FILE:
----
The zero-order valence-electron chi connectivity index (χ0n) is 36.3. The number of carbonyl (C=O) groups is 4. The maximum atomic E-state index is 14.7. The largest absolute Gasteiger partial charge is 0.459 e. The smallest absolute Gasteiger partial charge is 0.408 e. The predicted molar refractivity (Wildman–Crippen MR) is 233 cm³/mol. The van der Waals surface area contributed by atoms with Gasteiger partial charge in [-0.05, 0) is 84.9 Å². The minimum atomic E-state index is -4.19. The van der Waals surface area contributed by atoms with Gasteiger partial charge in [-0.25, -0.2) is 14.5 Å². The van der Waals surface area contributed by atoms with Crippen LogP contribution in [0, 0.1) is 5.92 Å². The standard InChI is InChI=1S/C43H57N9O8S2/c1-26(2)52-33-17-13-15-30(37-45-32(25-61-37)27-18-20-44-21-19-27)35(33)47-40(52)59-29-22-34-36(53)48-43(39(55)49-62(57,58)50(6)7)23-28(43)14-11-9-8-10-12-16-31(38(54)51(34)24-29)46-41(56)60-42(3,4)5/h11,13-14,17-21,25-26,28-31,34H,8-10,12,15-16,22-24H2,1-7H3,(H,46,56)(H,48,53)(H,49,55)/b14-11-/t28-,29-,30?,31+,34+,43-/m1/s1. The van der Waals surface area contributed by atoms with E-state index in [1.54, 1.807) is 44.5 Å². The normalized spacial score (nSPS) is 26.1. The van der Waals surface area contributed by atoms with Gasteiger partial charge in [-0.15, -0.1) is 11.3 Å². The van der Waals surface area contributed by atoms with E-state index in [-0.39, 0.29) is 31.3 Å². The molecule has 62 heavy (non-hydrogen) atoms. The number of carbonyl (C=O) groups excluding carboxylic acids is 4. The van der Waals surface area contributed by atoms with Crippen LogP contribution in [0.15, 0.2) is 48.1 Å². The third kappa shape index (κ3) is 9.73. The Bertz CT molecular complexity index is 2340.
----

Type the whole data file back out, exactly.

The zero-order valence-electron chi connectivity index (χ0n) is 36.3. The number of carbonyl (C=O) groups is 4. The maximum atomic E-state index is 14.7. The largest absolute Gasteiger partial charge is 0.459 e. The smallest absolute Gasteiger partial charge is 0.408 e. The predicted molar refractivity (Wildman–Crippen MR) is 233 cm³/mol. The van der Waals surface area contributed by atoms with Gasteiger partial charge in [-0.05, 0) is 84.9 Å². The minimum atomic E-state index is -4.19. The van der Waals surface area contributed by atoms with Gasteiger partial charge in [-0.25, -0.2) is 14.5 Å². The van der Waals surface area contributed by atoms with Crippen LogP contribution in [0, 0.1) is 5.92 Å². The standard InChI is InChI=1S/C43H57N9O8S2/c1-26(2)52-33-17-13-15-30(37-45-32(25-61-37)27-18-20-44-21-19-27)35(33)47-40(52)59-29-22-34-36(53)48-43(39(55)49-62(57,58)50(6)7)23-28(43)14-11-9-8-10-12-16-31(38(54)51(34)24-29)46-41(56)60-42(3,4)5/h11,13-14,17-21,25-26,28-31,34H,8-10,12,15-16,22-24H2,1-7H3,(H,46,56)(H,48,53)(H,49,55)/b14-11-/t28-,29-,30?,31+,34+,43-/m1/s1. The van der Waals surface area contributed by atoms with E-state index in [1.54, 1.807) is 44.5 Å². The normalized spacial score (nSPS) is 26.1. The van der Waals surface area contributed by atoms with Gasteiger partial charge in [-0.15, -0.1) is 11.3 Å². The van der Waals surface area contributed by atoms with E-state index in [-0.39, 0.29) is 31.3 Å². The molecule has 62 heavy (non-hydrogen) atoms. The number of carbonyl (C=O) groups excluding carboxylic acids is 4. The van der Waals surface area contributed by atoms with Crippen LogP contribution in [0.15, 0.2) is 48.1 Å². The third kappa shape index (κ3) is 9.73. The Bertz CT molecular complexity index is 2340.